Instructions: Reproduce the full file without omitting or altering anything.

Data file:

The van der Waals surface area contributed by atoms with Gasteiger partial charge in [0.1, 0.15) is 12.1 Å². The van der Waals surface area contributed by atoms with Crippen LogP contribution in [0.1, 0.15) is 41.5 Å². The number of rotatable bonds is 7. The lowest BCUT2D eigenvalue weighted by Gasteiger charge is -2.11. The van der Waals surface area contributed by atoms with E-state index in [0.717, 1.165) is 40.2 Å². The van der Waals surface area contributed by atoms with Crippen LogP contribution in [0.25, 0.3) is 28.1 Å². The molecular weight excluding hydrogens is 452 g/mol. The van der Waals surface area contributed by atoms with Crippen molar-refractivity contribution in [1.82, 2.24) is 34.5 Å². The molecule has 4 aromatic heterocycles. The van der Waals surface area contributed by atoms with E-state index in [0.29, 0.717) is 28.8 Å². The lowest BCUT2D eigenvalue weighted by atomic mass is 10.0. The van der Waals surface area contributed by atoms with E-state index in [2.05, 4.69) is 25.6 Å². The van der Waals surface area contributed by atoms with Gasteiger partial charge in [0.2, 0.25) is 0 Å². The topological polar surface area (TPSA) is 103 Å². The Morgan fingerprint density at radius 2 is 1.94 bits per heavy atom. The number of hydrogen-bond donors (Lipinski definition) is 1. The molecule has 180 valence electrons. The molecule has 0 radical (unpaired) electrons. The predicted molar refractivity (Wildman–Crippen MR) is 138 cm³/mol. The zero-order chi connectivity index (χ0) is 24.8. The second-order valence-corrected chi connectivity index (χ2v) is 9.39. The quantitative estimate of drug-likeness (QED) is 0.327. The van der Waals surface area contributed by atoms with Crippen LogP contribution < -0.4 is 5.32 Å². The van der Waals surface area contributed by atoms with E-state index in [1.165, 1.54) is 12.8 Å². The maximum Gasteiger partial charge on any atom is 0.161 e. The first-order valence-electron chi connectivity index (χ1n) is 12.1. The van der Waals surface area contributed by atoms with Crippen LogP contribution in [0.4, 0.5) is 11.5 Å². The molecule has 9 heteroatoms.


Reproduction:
The van der Waals surface area contributed by atoms with Gasteiger partial charge in [0.1, 0.15) is 12.1 Å². The van der Waals surface area contributed by atoms with Crippen LogP contribution in [0.1, 0.15) is 41.5 Å². The number of rotatable bonds is 7. The lowest BCUT2D eigenvalue weighted by Gasteiger charge is -2.11. The van der Waals surface area contributed by atoms with E-state index in [0.717, 1.165) is 40.2 Å². The van der Waals surface area contributed by atoms with Crippen LogP contribution in [0.25, 0.3) is 28.1 Å². The molecular weight excluding hydrogens is 452 g/mol. The van der Waals surface area contributed by atoms with Crippen molar-refractivity contribution in [1.82, 2.24) is 34.5 Å². The molecule has 4 aromatic heterocycles. The van der Waals surface area contributed by atoms with E-state index in [0.29, 0.717) is 28.8 Å². The lowest BCUT2D eigenvalue weighted by atomic mass is 10.0. The van der Waals surface area contributed by atoms with E-state index in [2.05, 4.69) is 25.6 Å². The van der Waals surface area contributed by atoms with Gasteiger partial charge in [0.2, 0.25) is 0 Å². The topological polar surface area (TPSA) is 103 Å². The Morgan fingerprint density at radius 2 is 1.94 bits per heavy atom. The number of hydrogen-bond donors (Lipinski definition) is 1. The molecule has 180 valence electrons. The molecule has 0 radical (unpaired) electrons. The predicted molar refractivity (Wildman–Crippen MR) is 138 cm³/mol. The zero-order chi connectivity index (χ0) is 24.8. The second-order valence-corrected chi connectivity index (χ2v) is 9.39. The quantitative estimate of drug-likeness (QED) is 0.327. The van der Waals surface area contributed by atoms with Crippen LogP contribution < -0.4 is 5.32 Å². The van der Waals surface area contributed by atoms with E-state index in [1.165, 1.54) is 12.8 Å². The maximum Gasteiger partial charge on any atom is 0.161 e. The first-order valence-electron chi connectivity index (χ1n) is 12.1. The van der Waals surface area contributed by atoms with Crippen LogP contribution in [0.4, 0.5) is 11.5 Å². The molecule has 9 heteroatoms.